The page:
2013 in Review: A Conversation with Bob Wease (Part 2)

2013 in Review: A Conversation with Bob Wease (Part 2)

 

Earlier this week, Turks staff writer Chase Kiddy and head coach Bob Wease sat down to reflect on the 2013 summer season. In the second portion of this 30-minute interview, Chase and Bob analyze the team’s regular and post-season performance, briefly preview the 2014 iteration of the Harrisonburg Turks and take a glimpse into the mind of the dugout philosopher Bob himself.

 

Chase Kiddy: So, I got to ask you a tough question here, Bob. 32 regular season wins, but this team was swept in the first round of the playoffs.

Bob Wease: Yeah.

CK: Would you call this season a success?

BW: Yes, definitely.

CK: Why?

BW: Because the best team in the Valley League is the team that wins the whole thing, I mean as far as the Pennant goes. You play 44 games, and over that schedule, you find out who is the best team. The team that finishes in first place with the best record after 44 games is the best team. Anybody can get in the playoffs and win. Covington won it a couple years ago, and they barely got into the last playoff spot. It’s crazy. You know how playoff baseball works.

CK: It’s just like the MLB or NHL playoffs.

BW: Anybody can win the playoffs. The team that distinguishes itself with the best record in 44 games is definitely the best team, over a 44-game schedule. And that’s what we’ve done over the last three years. We’ve had the best team in the Valley for the last three years. And the best players.

CK: You told me on the first day of the playoffs that you thought the winner of the Harrisonburg-Waynesboro series was going to win the championship.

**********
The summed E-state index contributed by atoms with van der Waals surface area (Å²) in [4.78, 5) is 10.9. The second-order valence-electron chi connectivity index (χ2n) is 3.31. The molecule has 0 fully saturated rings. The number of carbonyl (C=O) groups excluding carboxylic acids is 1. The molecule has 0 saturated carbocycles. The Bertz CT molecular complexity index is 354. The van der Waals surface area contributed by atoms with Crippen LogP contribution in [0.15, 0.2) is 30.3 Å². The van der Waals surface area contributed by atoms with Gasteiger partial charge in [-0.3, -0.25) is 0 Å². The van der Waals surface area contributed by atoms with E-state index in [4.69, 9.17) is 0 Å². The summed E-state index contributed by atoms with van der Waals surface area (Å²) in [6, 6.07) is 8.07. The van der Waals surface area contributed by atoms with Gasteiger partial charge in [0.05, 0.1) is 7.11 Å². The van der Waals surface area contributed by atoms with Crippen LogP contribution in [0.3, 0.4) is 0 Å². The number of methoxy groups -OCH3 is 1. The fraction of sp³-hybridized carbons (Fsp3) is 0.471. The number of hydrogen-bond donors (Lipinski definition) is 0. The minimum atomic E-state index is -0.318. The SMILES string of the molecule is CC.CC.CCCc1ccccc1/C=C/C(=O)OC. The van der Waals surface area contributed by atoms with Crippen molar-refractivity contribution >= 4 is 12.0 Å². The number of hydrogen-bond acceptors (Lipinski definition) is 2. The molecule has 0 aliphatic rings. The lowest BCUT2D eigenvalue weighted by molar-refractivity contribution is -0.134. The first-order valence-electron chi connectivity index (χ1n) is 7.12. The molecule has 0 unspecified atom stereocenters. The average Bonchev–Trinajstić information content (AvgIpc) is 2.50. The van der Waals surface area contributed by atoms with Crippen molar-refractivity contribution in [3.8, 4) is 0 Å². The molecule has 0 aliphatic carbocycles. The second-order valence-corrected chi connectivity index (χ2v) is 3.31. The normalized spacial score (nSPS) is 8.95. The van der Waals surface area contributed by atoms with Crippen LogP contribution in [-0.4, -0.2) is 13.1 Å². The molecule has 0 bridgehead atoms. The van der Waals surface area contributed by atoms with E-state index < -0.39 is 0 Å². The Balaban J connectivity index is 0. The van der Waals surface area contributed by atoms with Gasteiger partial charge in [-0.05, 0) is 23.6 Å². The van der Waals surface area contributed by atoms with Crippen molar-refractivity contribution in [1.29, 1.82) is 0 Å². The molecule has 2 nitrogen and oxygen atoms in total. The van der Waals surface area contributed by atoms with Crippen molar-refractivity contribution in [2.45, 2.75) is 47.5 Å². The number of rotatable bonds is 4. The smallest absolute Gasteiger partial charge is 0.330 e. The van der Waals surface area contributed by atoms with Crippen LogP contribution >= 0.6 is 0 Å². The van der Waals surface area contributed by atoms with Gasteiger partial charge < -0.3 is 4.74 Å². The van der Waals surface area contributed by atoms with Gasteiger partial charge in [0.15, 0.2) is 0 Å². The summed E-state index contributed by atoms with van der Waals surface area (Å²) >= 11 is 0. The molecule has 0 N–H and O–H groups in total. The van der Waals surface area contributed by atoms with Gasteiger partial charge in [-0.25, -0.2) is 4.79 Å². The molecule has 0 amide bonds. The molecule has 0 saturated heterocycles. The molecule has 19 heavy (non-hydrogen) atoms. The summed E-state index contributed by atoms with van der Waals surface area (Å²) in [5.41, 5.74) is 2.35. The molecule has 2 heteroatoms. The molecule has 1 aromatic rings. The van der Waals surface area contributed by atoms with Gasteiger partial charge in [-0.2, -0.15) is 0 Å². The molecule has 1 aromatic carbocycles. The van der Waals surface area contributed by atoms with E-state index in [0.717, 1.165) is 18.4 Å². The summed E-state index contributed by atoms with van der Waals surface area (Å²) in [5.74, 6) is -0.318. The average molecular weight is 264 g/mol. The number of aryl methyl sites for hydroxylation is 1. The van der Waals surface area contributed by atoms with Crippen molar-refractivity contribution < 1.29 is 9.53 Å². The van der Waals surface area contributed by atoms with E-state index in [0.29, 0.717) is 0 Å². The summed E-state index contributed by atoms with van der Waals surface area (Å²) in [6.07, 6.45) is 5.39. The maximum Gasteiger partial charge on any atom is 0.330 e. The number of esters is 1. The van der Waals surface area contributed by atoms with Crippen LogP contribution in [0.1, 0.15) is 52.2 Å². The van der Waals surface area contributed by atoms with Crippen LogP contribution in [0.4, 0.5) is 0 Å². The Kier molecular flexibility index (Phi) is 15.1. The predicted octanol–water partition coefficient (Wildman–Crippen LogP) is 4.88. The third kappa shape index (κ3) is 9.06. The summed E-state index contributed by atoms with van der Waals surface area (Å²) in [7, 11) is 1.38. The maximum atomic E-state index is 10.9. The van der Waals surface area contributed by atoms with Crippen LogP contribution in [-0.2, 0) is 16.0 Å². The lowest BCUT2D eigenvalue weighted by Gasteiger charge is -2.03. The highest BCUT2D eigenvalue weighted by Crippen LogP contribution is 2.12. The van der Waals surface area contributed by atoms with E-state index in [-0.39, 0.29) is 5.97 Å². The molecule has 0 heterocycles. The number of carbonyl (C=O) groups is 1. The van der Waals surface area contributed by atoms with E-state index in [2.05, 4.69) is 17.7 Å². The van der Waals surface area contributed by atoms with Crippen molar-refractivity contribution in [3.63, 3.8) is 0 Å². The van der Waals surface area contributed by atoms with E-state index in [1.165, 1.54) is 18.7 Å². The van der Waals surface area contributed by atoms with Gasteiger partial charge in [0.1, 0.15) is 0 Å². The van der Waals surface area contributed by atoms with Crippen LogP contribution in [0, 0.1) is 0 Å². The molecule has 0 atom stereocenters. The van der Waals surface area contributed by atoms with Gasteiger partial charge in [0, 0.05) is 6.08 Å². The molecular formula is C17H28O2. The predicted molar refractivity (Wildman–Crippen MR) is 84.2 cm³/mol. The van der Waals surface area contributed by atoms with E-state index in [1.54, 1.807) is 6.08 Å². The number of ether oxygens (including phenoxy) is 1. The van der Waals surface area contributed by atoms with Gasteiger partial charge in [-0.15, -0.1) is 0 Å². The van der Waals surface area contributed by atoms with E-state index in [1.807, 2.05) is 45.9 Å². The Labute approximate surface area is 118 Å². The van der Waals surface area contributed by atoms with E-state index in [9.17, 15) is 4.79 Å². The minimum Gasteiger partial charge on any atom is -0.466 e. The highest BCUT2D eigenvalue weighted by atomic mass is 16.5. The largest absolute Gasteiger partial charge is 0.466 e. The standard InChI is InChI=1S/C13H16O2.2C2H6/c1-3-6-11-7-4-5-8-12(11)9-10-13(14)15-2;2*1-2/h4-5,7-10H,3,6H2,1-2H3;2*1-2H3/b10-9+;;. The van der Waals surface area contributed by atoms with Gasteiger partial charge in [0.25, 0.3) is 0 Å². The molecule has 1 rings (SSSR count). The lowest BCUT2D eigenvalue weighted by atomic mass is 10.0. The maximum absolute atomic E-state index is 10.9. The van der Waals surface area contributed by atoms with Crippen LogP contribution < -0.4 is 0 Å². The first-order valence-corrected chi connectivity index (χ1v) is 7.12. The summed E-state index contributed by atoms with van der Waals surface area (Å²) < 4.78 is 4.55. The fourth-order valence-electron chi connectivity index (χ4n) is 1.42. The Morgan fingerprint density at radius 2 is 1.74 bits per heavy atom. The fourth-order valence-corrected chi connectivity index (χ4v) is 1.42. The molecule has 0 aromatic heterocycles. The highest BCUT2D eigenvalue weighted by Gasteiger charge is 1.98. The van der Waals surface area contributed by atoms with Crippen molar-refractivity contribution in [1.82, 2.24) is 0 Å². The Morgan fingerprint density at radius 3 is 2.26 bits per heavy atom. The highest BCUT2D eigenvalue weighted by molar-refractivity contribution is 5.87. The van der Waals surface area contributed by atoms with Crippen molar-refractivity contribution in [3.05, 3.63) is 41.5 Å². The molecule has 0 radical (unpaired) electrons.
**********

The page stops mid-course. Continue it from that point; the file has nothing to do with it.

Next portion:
BW: I told you that, yeah.

CK: And I distinctly remember, I looked at you like you were crazy. And you were totally right!

BW: I knew whoever won the series between Harrisonburg and Waynesboro would win it all, because I know Mike like the back of my hand. I  know how he pushes players. But Waynesboro didn’t have near the baseball club that Harrisonburg had this year. And if you look at the stats, the pitching stats, the batting averages, the ERA and everything. That’s a fact. They had good ball players, that kid from Stetson Patrick Mazeika, he was a good player. The third baseman Iac [Anthony Iacomini] was a good player.  Corey Armentrout did a great job for them. But as a team, I didn’t think they were better than us. Anybody that gets into the playoffs can win them. All it takes is a bad game–

CK: Like the first game of the Harrisonburg-Waynesboro series.

BW: Right. We gave up 13 walks, made five errors, and we only got five hits. Now how do you win a ball game like that? You can’t. It’s impossible. You can’t put 18 men on base and only get 5 hits and win a ball game.

CK: Yeah. So you just think it was the right confluence of circumstances?

BW: That’s just the way it happened. The second night, we scored three runs down there and went out in front 3-2. We got to the ninth inning; we should have won that game. But we didn’t. Bases loaded, and the guy hits a line drive past the second baseman. It’s fate. It’s just how the game is played. But that doesn’t mean Waynesboro is a better ball club than we are because they beat us 2 in a row in the playoffs. Rockbridge beat the Turks three times in the first three games of the season. Rockbridge only won, what, 12 or 13 games all summer?

CK: That’s right. Something like 25% of Rockbridge’s wins were against Harrisonburg.